Whio watchers weather the wet and wild
with an easy tramp from the Peterson’s Road car park down through native bush dominated by beech trees, over a quirky curved bridge and up to the Alice Nash Heritage Lodge.
At the lodge, Trust volunteers demonstrated how their traps are maintained, before clearing a trap containing a nicely decomposed rat. The approximately 500 RWPT traps around the Oroua River are checked monthly, except in winter when they are covered with snow.
It’s a site that protects at least five pairs of whio, maybe more. Although the traps catch both rats and stoats, they particularly tar- get stoats. Known for their ferocious appetites, stoats like to feed on whio eggs, nestlings, and adult birds as well as a host of other native wildlife.
Show and tell over, it was time for the field trip participants to get a feel of what is involved in actually checking a trap line for themselves. ‘‘There are a variety of trap lines to choose from depending on fitness and experience. Some are easy day tramps, others are more strenuous or may involve staying overnight in a back country hut,’’ the RWPT’s Janet Wilson said.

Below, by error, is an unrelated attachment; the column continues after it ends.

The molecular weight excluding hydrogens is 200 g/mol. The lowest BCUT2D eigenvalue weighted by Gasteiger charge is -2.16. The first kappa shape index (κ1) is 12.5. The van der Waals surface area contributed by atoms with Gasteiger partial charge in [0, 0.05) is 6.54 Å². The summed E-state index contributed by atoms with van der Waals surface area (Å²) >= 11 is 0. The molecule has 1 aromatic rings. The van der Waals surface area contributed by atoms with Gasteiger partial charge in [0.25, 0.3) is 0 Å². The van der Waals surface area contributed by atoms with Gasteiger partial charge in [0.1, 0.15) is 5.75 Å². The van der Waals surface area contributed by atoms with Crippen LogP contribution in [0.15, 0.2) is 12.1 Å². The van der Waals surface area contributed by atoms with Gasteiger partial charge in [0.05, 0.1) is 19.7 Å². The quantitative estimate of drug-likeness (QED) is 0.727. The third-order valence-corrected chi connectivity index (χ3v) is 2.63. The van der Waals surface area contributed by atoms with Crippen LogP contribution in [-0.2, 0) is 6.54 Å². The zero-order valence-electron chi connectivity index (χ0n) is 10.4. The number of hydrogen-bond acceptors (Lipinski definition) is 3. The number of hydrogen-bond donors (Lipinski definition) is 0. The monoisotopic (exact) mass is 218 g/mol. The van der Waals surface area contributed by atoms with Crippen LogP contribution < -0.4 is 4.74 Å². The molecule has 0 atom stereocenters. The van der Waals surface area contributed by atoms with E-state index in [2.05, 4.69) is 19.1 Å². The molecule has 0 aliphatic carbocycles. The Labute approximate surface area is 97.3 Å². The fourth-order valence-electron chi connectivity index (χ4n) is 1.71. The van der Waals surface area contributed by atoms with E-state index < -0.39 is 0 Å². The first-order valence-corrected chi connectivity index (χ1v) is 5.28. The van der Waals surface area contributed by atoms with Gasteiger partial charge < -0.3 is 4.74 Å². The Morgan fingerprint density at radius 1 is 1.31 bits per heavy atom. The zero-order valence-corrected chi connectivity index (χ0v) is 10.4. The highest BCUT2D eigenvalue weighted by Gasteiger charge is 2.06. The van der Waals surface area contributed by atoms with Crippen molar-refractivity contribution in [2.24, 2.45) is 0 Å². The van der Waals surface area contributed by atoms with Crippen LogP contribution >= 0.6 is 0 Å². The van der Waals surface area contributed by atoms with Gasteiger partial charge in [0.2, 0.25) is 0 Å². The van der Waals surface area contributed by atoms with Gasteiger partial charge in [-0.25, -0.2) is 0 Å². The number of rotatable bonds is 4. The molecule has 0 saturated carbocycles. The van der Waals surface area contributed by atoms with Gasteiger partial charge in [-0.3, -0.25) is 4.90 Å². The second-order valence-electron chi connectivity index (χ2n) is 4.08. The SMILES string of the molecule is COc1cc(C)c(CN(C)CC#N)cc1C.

Those keen for a good workout took the more strenuous trap line which leads steeply down to the Oroua River, while those wanting a more leisurely walk checked traps along the track to the Oroua campsite.
By this time, rain was falling heavily but that did not dampen anyone’s enthusiasm. They were all getting to grips with finding and checking the traps. The pest count for the day – lots of rats - but no stoats.
RWPT members are expanding their network of traps and are looking for more volunteers to help with trap checks and administration. Anyone interested should contact Janet Wilson 027 341 8945 or
Ruahine Whio Protection Trust chair Janet Wilson shows Sylvia Battley a decomposing rat from one of the Oroua traps.